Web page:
Everybody suffers in life. That seems to be a universal constant, a truth that applies to everyone born into this world. While the scales don’t always seem to be necessarily balanced, with some suffering more than others, we all seem to have our share of hardships. Trials and tribulations come, whether they be financial problems, sickness and disease, marital issues or whatever else that pops up and gets in the way of us having a smooth road to travel. We will all, at some point, go through it. If you haven’t yet, just wait. You will.
We tend to question why we suffer. Many become very philosophical about it, coming up with reasons why and possible ways to rid our lives of this horrible condition. The goal of many is the alleviation of suffering in their own lives and, in a more altruistic notion, the lives of others. While it is an admiral goal to have, it is not really a practical one. Since everybody lives there own individual life with its own set of intricate situations, no one answer is going to suffice as far as alleviating suffering goes. There seems to be no path we can take to avoid hardship and that, I believe, is a good thing.
As a Christian, my source of truth and guidance is the Bible. Holy Scripture has a lot to say about suffering. It records the origin of suffering and the eventual end of all suffering. It also says much about the trials we will go through in between. All these things together paint a cohesive picture of suffering as a painful but necessary part of God’s plan for His creation. While some might see this as cruel, I see it as it is: a result of man’s own actions in this world. All suffering can be traced back to the fall of man in the garden of Eden, when Adam rebelled against God. That was where it all started and it will continue until Christ returns and establishes His kingdom on the earth.
James chapter 1 says that we should count it all joy whenever we fall into all sorts of trials and tribulations. This sounds crazy at first. We should be happy about falling into hardship? Who would possibly react that way? And yet that is exactly what Scripture instructs us to do. Most of us would react quite a bit differently, getting upset and possibly cursing the day, when things go south for us. That would be an immature response, though, and not the one that the Lord uses James to communicate to us. Since Romans chapter 8 says that God is working in all things to bring about our good, we should be able to trust Him when troubles befall us and allow Him to get us through it all.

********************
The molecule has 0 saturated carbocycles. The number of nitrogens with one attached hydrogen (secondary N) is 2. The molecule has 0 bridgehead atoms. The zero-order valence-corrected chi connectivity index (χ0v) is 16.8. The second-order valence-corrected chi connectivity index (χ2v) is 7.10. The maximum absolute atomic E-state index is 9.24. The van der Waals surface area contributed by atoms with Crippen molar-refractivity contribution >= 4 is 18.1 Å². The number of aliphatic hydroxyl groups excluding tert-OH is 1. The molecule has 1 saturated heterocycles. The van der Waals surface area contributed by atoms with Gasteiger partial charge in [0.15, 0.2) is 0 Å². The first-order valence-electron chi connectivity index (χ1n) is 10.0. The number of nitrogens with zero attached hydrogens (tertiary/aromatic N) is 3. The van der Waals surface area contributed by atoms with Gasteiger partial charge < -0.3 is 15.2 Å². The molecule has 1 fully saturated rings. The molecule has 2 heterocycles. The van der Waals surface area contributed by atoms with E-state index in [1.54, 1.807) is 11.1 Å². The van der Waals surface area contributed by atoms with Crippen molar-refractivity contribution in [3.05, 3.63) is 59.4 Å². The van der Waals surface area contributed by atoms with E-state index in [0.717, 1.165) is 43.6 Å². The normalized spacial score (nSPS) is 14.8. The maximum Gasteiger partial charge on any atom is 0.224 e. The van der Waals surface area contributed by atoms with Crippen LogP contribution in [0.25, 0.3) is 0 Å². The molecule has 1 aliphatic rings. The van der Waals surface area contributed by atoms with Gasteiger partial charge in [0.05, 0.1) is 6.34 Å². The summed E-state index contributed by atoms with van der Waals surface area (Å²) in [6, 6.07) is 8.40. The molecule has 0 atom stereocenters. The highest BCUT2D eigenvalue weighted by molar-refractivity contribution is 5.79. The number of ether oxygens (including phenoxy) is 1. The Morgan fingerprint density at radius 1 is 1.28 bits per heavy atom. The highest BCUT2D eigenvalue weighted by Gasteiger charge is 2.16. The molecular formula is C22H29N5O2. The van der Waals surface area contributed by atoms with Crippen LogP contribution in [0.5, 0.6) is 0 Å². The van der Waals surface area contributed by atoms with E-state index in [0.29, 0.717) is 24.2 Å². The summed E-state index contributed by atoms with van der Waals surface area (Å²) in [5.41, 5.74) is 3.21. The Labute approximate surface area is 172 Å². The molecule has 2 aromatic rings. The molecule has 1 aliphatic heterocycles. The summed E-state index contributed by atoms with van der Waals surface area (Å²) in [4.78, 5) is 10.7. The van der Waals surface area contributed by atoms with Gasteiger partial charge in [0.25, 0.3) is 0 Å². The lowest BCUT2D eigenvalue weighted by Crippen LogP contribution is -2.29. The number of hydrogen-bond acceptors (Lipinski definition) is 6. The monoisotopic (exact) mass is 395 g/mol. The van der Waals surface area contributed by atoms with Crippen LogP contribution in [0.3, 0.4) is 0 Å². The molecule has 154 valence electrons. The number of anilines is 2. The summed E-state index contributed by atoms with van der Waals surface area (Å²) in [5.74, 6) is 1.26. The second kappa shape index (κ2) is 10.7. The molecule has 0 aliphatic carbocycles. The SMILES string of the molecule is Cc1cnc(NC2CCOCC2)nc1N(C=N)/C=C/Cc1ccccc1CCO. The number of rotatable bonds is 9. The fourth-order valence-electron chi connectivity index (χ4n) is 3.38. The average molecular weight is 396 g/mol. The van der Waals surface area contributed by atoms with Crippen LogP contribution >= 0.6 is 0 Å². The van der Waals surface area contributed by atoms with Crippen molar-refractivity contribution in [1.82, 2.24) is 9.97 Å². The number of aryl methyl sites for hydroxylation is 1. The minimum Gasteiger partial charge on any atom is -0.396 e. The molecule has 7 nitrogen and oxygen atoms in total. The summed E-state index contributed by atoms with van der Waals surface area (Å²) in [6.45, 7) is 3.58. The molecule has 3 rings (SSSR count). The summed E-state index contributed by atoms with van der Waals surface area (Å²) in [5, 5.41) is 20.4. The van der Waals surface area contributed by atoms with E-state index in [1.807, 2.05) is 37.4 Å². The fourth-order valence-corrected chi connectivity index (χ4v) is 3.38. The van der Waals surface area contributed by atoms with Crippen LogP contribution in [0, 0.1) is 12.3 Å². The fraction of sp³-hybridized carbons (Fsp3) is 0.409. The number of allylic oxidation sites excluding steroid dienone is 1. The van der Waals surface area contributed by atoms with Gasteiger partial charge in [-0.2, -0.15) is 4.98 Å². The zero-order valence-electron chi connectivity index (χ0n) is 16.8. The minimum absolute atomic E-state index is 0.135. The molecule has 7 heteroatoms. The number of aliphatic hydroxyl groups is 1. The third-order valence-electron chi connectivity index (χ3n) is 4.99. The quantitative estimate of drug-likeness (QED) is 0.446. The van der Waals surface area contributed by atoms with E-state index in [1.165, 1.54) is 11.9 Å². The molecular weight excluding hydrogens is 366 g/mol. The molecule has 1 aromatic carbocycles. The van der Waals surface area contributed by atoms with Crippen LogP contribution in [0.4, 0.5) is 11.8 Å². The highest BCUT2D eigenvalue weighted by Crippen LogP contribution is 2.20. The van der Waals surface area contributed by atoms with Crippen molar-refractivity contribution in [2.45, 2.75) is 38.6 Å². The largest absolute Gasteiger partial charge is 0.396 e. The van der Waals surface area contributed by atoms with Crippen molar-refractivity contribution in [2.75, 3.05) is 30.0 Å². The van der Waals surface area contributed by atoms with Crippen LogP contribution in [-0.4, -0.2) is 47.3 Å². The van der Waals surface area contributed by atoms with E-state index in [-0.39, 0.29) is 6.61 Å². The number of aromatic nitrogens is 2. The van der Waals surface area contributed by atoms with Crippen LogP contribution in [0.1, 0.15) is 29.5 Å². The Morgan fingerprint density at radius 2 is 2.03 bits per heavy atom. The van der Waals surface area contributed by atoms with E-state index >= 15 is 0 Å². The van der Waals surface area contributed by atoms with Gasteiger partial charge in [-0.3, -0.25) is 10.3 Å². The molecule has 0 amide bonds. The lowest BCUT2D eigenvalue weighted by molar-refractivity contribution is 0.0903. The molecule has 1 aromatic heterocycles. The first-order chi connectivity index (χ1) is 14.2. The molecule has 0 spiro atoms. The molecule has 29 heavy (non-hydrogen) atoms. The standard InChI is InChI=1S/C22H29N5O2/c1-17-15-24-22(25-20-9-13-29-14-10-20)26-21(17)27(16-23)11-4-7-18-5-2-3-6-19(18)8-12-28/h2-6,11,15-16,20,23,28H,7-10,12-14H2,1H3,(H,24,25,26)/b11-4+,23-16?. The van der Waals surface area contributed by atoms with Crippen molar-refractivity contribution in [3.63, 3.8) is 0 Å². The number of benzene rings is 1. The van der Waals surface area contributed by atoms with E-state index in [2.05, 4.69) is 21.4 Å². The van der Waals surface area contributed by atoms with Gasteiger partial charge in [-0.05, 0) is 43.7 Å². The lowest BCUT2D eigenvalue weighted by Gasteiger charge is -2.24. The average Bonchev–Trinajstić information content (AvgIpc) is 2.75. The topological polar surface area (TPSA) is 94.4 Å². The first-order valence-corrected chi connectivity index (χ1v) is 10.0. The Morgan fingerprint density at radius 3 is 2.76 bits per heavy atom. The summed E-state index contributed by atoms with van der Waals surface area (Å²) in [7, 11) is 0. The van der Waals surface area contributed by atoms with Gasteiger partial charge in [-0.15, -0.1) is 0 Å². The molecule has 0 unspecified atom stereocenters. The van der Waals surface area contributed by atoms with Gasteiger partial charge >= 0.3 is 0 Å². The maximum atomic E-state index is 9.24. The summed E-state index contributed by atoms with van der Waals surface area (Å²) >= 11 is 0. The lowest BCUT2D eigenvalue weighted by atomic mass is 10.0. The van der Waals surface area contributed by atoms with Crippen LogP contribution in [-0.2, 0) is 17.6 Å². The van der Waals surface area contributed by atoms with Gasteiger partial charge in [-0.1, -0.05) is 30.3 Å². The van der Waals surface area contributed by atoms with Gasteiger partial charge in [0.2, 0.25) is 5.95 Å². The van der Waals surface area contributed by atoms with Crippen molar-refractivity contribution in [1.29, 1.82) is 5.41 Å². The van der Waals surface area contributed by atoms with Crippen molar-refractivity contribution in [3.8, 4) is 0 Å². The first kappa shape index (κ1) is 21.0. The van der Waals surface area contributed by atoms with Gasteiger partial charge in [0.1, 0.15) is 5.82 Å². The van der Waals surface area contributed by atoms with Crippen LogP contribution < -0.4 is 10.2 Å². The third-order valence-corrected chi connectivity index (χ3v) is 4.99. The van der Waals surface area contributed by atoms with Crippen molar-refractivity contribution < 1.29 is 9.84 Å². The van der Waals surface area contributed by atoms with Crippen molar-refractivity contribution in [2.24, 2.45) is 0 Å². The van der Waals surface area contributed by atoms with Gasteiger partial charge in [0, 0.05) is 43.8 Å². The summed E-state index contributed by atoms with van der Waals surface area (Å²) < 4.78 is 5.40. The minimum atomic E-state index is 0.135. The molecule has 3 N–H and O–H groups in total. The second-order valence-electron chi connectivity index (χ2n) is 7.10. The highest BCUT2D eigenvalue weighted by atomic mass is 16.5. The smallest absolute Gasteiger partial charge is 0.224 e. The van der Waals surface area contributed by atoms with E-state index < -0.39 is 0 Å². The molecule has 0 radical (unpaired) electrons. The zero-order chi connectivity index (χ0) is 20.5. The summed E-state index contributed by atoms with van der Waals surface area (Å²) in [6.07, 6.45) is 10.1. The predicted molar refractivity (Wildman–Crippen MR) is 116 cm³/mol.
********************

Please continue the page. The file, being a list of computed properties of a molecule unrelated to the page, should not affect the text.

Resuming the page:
The reason James gives for rejoicing at the trials we face in life is that it produces perseverance. He says that when perseverance has finished its work in us we will be mature and complete, lacking nothing. He goes on to say that if we lack wisdom we should ask of God, who gives it generously. The response to this request for wisdom is often a time of learning as we go through some sort of trial. In this way, the things we suffer tend to instruct us, teaching valuable lessons that we would otherwise not learn when things are going smoothly. Therefore, suffering produces perseverance in us, a quality we need for living a Christian life and reaching the lost for Christ. It also matures us and teaches us valuable life lessons that God has designed for us to learn.